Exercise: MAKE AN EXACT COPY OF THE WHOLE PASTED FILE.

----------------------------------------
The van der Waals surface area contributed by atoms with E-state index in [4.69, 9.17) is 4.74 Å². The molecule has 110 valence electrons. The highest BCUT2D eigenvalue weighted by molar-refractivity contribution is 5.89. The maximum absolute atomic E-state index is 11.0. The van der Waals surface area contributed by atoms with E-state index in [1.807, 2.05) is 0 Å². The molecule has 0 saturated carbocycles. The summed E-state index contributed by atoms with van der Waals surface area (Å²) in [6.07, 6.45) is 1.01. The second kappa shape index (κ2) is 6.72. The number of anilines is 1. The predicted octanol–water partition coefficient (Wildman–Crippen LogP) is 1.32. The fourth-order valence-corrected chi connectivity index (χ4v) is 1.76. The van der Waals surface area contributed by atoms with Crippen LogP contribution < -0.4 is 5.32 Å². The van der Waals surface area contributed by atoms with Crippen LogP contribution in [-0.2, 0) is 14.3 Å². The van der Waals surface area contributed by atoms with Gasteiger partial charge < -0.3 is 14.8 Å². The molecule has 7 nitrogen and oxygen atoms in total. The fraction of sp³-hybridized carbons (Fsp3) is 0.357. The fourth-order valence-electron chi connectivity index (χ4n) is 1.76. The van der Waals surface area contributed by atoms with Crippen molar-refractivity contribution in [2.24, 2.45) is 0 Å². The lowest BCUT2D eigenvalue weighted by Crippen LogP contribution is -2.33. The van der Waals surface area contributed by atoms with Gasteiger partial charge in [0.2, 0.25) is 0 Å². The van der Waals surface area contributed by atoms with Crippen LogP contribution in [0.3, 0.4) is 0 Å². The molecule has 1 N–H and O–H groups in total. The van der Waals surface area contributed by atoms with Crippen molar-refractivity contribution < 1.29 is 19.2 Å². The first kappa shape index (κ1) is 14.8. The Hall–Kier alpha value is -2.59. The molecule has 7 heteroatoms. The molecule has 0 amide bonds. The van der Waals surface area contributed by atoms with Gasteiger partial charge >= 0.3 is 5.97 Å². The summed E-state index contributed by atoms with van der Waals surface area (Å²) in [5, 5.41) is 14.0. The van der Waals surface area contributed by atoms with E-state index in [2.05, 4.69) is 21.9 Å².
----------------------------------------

The van der Waals surface area contributed by atoms with E-state index in [4.69, 9.17) is 4.74 Å². The molecule has 110 valence electrons. The highest BCUT2D eigenvalue weighted by molar-refractivity contribution is 5.89. The maximum absolute atomic E-state index is 11.0. The van der Waals surface area contributed by atoms with E-state index in [1.807, 2.05) is 0 Å². The molecule has 0 saturated carbocycles. The summed E-state index contributed by atoms with van der Waals surface area (Å²) in [6.07, 6.45) is 1.01. The second kappa shape index (κ2) is 6.72. The number of anilines is 1. The predicted octanol–water partition coefficient (Wildman–Crippen LogP) is 1.32. The fourth-order valence-corrected chi connectivity index (χ4v) is 1.76. The van der Waals surface area contributed by atoms with Crippen LogP contribution < -0.4 is 5.32 Å². The van der Waals surface area contributed by atoms with Crippen LogP contribution in [-0.2, 0) is 14.3 Å². The van der Waals surface area contributed by atoms with Gasteiger partial charge < -0.3 is 14.8 Å². The molecule has 7 nitrogen and oxygen atoms in total. The fraction of sp³-hybridized carbons (Fsp3) is 0.357. The fourth-order valence-electron chi connectivity index (χ4n) is 1.76. The van der Waals surface area contributed by atoms with Crippen molar-refractivity contribution in [2.24, 2.45) is 0 Å². The lowest BCUT2D eigenvalue weighted by Crippen LogP contribution is -2.33. The van der Waals surface area contributed by atoms with Gasteiger partial charge in [0.2, 0.25) is 0 Å². The van der Waals surface area contributed by atoms with Crippen LogP contribution in [0.3, 0.4) is 0 Å². The molecule has 1 N–H and O–H groups in total. The van der Waals surface area contributed by atoms with Crippen molar-refractivity contribution < 1.29 is 19.2 Å². The first kappa shape index (κ1) is 14.8. The Hall–Kier alpha value is -2.59. The molecule has 7 heteroatoms. The molecule has 0 amide bonds. The van der Waals surface area contributed by atoms with Gasteiger partial charge >= 0.3 is 5.97 Å². The summed E-state index contributed by atoms with van der Waals surface area (Å²) in [5, 5.41) is 14.0. The van der Waals surface area contributed by atoms with E-state index in [2.05, 4.69) is 21.9 Å².